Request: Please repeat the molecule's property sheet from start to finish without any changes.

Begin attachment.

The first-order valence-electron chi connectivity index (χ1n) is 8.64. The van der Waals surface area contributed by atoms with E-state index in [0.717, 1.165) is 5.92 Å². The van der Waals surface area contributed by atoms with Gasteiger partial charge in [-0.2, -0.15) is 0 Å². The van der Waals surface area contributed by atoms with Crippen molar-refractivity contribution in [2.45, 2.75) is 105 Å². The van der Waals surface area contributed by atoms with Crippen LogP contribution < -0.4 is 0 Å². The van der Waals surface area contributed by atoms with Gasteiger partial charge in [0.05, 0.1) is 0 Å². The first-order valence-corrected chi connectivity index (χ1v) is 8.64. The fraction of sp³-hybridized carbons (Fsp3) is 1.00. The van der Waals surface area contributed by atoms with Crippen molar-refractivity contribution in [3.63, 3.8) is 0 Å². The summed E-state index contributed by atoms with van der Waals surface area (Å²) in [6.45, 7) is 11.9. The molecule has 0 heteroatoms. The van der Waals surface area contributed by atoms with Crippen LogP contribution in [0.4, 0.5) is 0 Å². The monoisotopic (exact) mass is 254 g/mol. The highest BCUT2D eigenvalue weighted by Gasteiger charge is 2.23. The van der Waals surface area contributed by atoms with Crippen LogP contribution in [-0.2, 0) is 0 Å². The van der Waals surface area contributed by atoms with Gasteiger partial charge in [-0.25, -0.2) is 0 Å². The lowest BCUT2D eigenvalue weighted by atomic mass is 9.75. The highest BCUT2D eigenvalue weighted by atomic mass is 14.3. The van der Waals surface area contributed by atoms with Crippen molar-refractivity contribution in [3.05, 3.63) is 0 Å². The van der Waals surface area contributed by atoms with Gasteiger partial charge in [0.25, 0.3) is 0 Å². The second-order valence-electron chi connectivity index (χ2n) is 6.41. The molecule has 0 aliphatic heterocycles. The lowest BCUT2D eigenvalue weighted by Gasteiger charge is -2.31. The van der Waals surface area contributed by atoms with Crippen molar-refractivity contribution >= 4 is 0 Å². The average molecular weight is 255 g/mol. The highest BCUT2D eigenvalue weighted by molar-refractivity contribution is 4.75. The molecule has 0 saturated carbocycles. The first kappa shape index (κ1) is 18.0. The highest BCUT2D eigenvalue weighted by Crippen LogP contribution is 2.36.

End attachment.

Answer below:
The first-order valence-electron chi connectivity index (χ1n) is 8.64. The van der Waals surface area contributed by atoms with E-state index in [0.717, 1.165) is 5.92 Å². The van der Waals surface area contributed by atoms with Gasteiger partial charge in [-0.2, -0.15) is 0 Å². The van der Waals surface area contributed by atoms with Crippen molar-refractivity contribution in [2.45, 2.75) is 105 Å². The van der Waals surface area contributed by atoms with Crippen LogP contribution < -0.4 is 0 Å². The van der Waals surface area contributed by atoms with Gasteiger partial charge in [0.05, 0.1) is 0 Å². The first-order valence-corrected chi connectivity index (χ1v) is 8.64. The fraction of sp³-hybridized carbons (Fsp3) is 1.00. The van der Waals surface area contributed by atoms with Crippen molar-refractivity contribution in [3.63, 3.8) is 0 Å². The summed E-state index contributed by atoms with van der Waals surface area (Å²) in [6.45, 7) is 11.9. The molecule has 0 heteroatoms. The van der Waals surface area contributed by atoms with Crippen LogP contribution in [0.4, 0.5) is 0 Å². The monoisotopic (exact) mass is 254 g/mol. The highest BCUT2D eigenvalue weighted by Gasteiger charge is 2.23. The van der Waals surface area contributed by atoms with Crippen LogP contribution in [-0.2, 0) is 0 Å². The van der Waals surface area contributed by atoms with Gasteiger partial charge in [-0.25, -0.2) is 0 Å². The lowest BCUT2D eigenvalue weighted by atomic mass is 9.75. The highest BCUT2D eigenvalue weighted by atomic mass is 14.3. The van der Waals surface area contributed by atoms with Crippen molar-refractivity contribution in [3.05, 3.63) is 0 Å². The van der Waals surface area contributed by atoms with Gasteiger partial charge in [0.25, 0.3) is 0 Å². The second-order valence-electron chi connectivity index (χ2n) is 6.41. The molecule has 0 aliphatic heterocycles. The lowest BCUT2D eigenvalue weighted by Gasteiger charge is -2.31. The van der Waals surface area contributed by atoms with Crippen molar-refractivity contribution >= 4 is 0 Å². The average molecular weight is 255 g/mol. The highest BCUT2D eigenvalue weighted by molar-refractivity contribution is 4.75. The molecule has 0 saturated carbocycles. The first kappa shape index (κ1) is 18.0. The highest BCUT2D eigenvalue weighted by Crippen LogP contribution is 2.36.